Johnson's Covid policy: insider reveals chaos

A "catastrophic failure" of leadership at the start of the pandemic: this is the accusation Dominic Cummings, the prime minister's key advisor at the time, has levelled at the British government. He says Boris Johnson did not take the virus seriously, that there was no plan, and that swifter action could have saved tens of thousands of lives. For commentators, the House of Commons hearing provides bitter insights.

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Wiener Zeitung (AT) /

Cummings out for revenge

Cummings, who was fired by Johnson last autumn, will stop at nothing to get revenge, the Wiener Zeitung speculates:

“The most brutal and direct criticism reliably comes from former allies and partners - this is as true for politics as it is for private matters. ... To boost his credibility as a key witness against Johnson, Cummings did not even exclude himself. He, too, had failed and made mistakes, he admitted. ... But it should be noted: some people only apologise for their own mistakes or misdeeds when this apology shows others in an even worse light.”

The Guardian (GB) /

Deadly, deliberate chaos

Even if Cummings has his own motives for the criticism, his revelations are proof of Johnson's incompetence, The Guardian points out:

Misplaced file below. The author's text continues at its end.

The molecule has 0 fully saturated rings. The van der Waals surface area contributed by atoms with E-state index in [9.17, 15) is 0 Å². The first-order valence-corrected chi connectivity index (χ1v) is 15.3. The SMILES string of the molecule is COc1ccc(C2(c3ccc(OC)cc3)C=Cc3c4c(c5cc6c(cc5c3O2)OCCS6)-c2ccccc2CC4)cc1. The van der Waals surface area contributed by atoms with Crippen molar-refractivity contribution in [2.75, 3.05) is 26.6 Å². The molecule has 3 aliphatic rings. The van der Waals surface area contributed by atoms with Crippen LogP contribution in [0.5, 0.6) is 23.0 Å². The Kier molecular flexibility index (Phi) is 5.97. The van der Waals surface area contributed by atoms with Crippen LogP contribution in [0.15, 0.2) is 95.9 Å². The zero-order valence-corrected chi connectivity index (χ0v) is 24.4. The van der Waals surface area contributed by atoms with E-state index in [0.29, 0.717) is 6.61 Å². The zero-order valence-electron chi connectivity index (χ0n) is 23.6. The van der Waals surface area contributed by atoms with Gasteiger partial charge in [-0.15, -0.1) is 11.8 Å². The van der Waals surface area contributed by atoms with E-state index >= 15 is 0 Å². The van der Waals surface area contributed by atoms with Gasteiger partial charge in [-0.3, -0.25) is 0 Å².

“Boris Johnson's character resurfaced as the cause of confusion, delay and, by extension, unnecessary death. Mr Cummings reports that the prime minister likes 'chaos' as a mode of government because it forces others to await his arbitration, thereby bolstering his power. That is consistent with other accounts of Mr Johnson's modus operandi: maintaining a deliberately weak cabinet, contradicting himself, making false public statements, making policy commitments one day and U-turning the next. ... That would be problematic under normal circumstances. During a pandemic, it has proved lethal.”

Dagens Nyheter (SE) /

Parallels with Sweden

Dagens Nyheter notes a sense of déjà vu:

“Sweden also made serious mistakes in the spring of 2020, and the parallels with the UK are striking. The idea that it was prepared, with the Swedish Civil Contingencies Agency, was pure wishful thinking. Measures were taken too late or not at all. The high rapid spread of the infection in society meant that older people were not protected, as the [Swedish] Coronavirus Commission found. Britain was not a role model. Neither was Sweden. The vaccine will be the salvation of both countries.”